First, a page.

Robert Strock: (13:48)
So it sounds good to the average person, but when you realize you paid a price for the insecurity, and it sounds like six two, eyes of blue, or whatever else, and you know, handsome.But that a lot of people could just hear that as, oh, he had it easy. But the truth of the matter is I have witnessed firsthand the amount of suffering what happens if you go even further is you go way outta your way and you make loans to people that are in your family. Then they end up getting angry at you and then you end up paying a price and then you’re, you’re outraged. And then there’s, there’s the insecurity, and then there’s the being really overly nice. And then people take you for granted and then people assume you don’t have needs. And then you end up in quagmire, multiple quagmires that come from that. So the key is going back to the insecurity, valuing it, appreciating that it’s a sensitivity. And then how do I care for myself? And maybe for you, I’ll include, especially how do I care for myself and others, but maybe emphasize self for you. Whereas for most people I would emphasize others. But that, because that was your defense, I’ll emphasize, how do I take care of myself with you?

Dave: (15:05)
So when I was 19, uh, I had had a period of time, a short period of time and not particularly, uh, eloquently, uh, wrote some poems. And one of the, one of the phrases I wrote about myself was, “Tell me my friend how it feels to be an everchanging image of what you think they want to see.” And that was the beginning of seeing the pattern. It certainly had decades to go before it would, uh, go to another level because actually that’s how I acted. That’s what I did. And it’s a defense that is, um, pleasurable to other people, understandably, because here I am and my fulfillment is that they express appreciation. And as you said, that doesn’t always happen. And I had some significant events later in life where that didn’t happen. But by and large, I got enough to foster that pattern to, to reinforce that pattern to, uh, to continuously avoid awareness. And this is where it is crucial. I didn’t even know I had needs. I didn’t even have an awareness of what they may be. And so anybody I was close to did not have an opportunity to give to me because they never really saw them because I never really showed them. And they would have to really go have gone above and beyond, which of course was not happening.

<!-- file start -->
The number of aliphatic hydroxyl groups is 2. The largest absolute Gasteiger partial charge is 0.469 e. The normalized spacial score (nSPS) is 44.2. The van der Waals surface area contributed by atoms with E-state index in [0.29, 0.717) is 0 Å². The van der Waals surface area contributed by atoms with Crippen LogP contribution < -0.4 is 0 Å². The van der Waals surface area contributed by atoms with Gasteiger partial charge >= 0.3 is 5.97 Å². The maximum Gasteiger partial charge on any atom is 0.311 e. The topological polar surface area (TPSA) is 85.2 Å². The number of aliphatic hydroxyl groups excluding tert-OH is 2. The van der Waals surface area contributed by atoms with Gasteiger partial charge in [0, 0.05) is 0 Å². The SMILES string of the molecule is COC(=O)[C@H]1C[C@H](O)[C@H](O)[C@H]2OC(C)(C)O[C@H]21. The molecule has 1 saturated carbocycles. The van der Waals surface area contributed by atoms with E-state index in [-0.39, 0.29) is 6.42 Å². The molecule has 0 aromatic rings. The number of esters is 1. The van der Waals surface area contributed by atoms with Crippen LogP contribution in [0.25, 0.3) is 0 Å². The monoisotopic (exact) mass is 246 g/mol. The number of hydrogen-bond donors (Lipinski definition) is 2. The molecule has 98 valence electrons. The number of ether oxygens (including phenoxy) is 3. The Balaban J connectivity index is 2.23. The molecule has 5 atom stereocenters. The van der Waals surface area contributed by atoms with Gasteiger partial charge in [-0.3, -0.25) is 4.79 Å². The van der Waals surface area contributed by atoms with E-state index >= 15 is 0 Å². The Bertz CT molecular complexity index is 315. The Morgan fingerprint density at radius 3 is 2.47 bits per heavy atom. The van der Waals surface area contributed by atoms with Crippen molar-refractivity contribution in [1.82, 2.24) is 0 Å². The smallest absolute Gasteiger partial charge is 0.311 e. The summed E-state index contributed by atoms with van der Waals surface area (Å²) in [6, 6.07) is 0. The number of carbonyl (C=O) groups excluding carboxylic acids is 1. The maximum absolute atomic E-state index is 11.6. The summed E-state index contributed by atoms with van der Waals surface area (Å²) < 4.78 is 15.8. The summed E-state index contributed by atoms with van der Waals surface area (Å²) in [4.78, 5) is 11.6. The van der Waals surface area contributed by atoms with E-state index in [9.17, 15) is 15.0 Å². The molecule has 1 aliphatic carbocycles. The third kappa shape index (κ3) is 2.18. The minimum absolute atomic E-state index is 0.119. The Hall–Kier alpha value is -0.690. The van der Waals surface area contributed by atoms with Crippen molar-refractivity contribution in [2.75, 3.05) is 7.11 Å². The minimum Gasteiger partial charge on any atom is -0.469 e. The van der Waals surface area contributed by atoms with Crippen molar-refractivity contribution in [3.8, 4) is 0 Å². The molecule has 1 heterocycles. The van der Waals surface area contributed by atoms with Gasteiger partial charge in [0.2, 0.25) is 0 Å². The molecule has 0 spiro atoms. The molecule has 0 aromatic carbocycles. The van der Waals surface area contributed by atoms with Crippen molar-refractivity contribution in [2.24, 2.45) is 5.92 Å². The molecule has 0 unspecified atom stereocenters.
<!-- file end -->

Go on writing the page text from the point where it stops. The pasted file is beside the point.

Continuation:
Robert Strock: (16:38)

Dave: (16:39)
Yeah. Uh, to penetrate into me in a place I wasn’t even willing to go or see, and that lasted for a very, very long time. And sure, eventually I learned, I learned the hard way I ran into situations where I was shocked. I feel like I’m in the movie Casablanca, I’m shocked that gambling is going on in this establishment. But I was shocked that somebody was treating me in a time of my need in a way that I wouldn’t have treated them. Are you kidding me? How can this, how can this be happening? It’s obvious. It’s obvious, but it wasn’t, it wasn’t at all.

Robert Strock: (17:20)